That this is no exaggeration can be seen from the example of Bolshevik Russia, which Leninists to this day point to as proof of the need for centralisation. The reality was radically different. Emma Goldman recounted from experience in My Disillusionment in Russia:
“how paralysing was the effect of the bureaucratic red tape which delayed and often frustrated the most earnest and energetic efforts . . . Materials were very scarce and it was most difficult to procure them owing to the unbelievably centralised Bolshevik methods. Thus to get a pound of nails one had to file applications in about ten or fifteen bureaus; to secure some bed linen or ordinary dishes one wasted days.”
Thus “the newly fledged officialdom was as hard to cope with as the old bureaucracy” while the “bureaucratic officials seemed to take particular delight in countermanding each other’s orders.” In short, “the terrorism practiced by the Bolsheviki against every revolutionary criticism . . . the new Communist bureaucracy and inefficiency, and the hopelessness of the whole situation . . . was a crushing indictment against the Bolsheviki, their theories and methods.” The economic crisis worsened and while Leninists today repeat the Bolshevik position of blaming this exclusively on the civil war, but the centralised, bureaucratic, top-down economic structure played a key role:
“In Kharkoff I saw the demonstration of the inefficiency of the centralised bureaucratic machine. In a large factory warehouse there lay huge stacks of agricultural machinery. Moscow had ordered them made “within two weeks, in pain of punishment for sabotage.” They were made, and six months already had passed without the ‘central authorities’ making any effort to distribute the machines to the peasantry. . . . It was one of the countless examples of the manner in which the Moscow system ‘worked,’ or, rather, did not work.”(“The Crushing of the Russian Revolution,” in Emma Goldman and Alexander Berkman, To Remain Silent is Impossible: Emma Goldman and Alexander Berkman in Russia)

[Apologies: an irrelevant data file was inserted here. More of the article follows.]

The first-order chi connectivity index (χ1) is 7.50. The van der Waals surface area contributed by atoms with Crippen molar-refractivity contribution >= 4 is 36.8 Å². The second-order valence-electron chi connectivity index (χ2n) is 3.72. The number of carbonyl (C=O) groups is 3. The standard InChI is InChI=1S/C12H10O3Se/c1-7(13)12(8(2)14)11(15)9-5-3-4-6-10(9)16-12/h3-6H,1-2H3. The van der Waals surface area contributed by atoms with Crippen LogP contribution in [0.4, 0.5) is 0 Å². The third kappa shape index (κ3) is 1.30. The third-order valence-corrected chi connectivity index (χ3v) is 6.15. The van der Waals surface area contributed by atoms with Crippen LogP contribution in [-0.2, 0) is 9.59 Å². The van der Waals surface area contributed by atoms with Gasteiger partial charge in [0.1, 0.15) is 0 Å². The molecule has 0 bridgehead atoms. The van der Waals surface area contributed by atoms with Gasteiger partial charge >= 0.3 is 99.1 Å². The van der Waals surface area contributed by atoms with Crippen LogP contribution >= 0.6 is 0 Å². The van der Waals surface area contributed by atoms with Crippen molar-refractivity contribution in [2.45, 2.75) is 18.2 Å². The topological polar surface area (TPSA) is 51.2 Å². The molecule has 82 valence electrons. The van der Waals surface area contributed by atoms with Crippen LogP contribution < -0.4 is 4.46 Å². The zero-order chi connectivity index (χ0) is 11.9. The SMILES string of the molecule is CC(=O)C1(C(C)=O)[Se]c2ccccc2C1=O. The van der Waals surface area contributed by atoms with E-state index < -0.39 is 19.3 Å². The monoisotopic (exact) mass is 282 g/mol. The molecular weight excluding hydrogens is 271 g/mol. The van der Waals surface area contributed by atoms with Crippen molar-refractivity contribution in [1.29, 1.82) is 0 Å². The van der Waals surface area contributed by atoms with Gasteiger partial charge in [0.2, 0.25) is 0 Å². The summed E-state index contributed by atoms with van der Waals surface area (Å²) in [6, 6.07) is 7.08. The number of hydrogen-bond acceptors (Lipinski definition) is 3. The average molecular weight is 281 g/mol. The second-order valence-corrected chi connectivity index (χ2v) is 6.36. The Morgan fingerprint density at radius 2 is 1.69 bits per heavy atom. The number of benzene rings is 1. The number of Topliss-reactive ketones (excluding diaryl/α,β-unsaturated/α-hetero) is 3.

Goldman rightly noted that “[o]nly free initiative and popular participation in the affairs of the revolution can prevent [such] terrible blunders” based on “the workers’ economic organisations [being] free to exercise their initiative for the common good” rather than “awaiting orders from Moscow for their distribution.” (My Disillusionment in Russia) This is the sort of activity which centralisation precludes in favour of empowering a few at the centre:
The economic changes that will result from the social revolution will be so immense and so profound, they will so alter all the relations based on property and exchange, that it will be impossible for one or even a number of individuals to elaborate the social forms to which a further society must give birth. This elaboration of new social forms can only be the collective work of the masses. To satisfy the immense variety of conditions and needs that will emerge on the day when property is swept away, we shall need the flexibility of the collective spirit of the community. Any kind of external authority will be merely an obstacle, a hindrance to the organic work that has to be accomplished; it will be no better than a source of discord and of hatreds. (Kropotkin, “Revolutionary Government”, Words of a Rebel)
This is confirmed to a large degree by the coronavirus crisis. In the UK the media reported how companies and individuals volunteering their services in the crisis – for example, clothing companies seeking to supply PPE – met with bureaucratic inertia, their messages ignored or politely answered and nothing else. The sensible ones contacted their local hospitals directly and arranged supplies. In contrast, we have seen best practice done locally and then spreading sideways and then, sometimes, upwards. If people had not shown initiative, but had rather waited for orders from above, we would be in an even worse position (as the Bolsheviks showed, command economies based on fear do not work very well). Nor should we forget that centrally mandated orders are dependent on local forces being able and willing to implement them.
Still, to be fair, centralised hierarchies can act quickly at times. For example, when the UK became the European nation with the highest death-rate the government did take swift action: it stopped showing the International death rate comparison in its daily press conference (apparently after seven weeks it was, for some unexplained reason, no longer considered accurate). Likewise with issuing an official reply to the devastating account in the Sunday Times on the “38 days when Britain sleepwalked into disaster”.